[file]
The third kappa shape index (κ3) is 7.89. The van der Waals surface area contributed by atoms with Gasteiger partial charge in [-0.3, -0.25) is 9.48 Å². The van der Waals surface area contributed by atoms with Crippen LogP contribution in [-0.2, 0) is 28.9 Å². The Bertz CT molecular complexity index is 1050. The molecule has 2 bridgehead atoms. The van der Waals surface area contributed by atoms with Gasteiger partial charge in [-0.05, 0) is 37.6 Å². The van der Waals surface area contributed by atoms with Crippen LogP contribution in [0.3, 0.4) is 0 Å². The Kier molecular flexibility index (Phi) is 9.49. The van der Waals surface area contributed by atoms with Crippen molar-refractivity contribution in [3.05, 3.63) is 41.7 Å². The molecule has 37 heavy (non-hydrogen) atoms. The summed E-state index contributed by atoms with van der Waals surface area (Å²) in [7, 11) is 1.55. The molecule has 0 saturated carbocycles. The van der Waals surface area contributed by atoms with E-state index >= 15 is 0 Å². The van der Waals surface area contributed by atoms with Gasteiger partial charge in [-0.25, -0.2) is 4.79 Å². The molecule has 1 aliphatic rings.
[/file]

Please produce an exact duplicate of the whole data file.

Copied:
The third kappa shape index (κ3) is 7.89. The van der Waals surface area contributed by atoms with Gasteiger partial charge in [-0.3, -0.25) is 9.48 Å². The van der Waals surface area contributed by atoms with Crippen LogP contribution in [-0.2, 0) is 28.9 Å². The Bertz CT molecular complexity index is 1050. The molecule has 2 bridgehead atoms. The van der Waals surface area contributed by atoms with Gasteiger partial charge in [-0.05, 0) is 37.6 Å². The van der Waals surface area contributed by atoms with Crippen LogP contribution in [0.3, 0.4) is 0 Å². The Kier molecular flexibility index (Phi) is 9.49. The van der Waals surface area contributed by atoms with Crippen molar-refractivity contribution in [3.05, 3.63) is 41.7 Å². The molecule has 37 heavy (non-hydrogen) atoms. The summed E-state index contributed by atoms with van der Waals surface area (Å²) in [7, 11) is 1.55. The molecule has 0 saturated carbocycles. The van der Waals surface area contributed by atoms with E-state index >= 15 is 0 Å². The van der Waals surface area contributed by atoms with Gasteiger partial charge in [-0.25, -0.2) is 4.79 Å². The molecule has 1 aliphatic rings.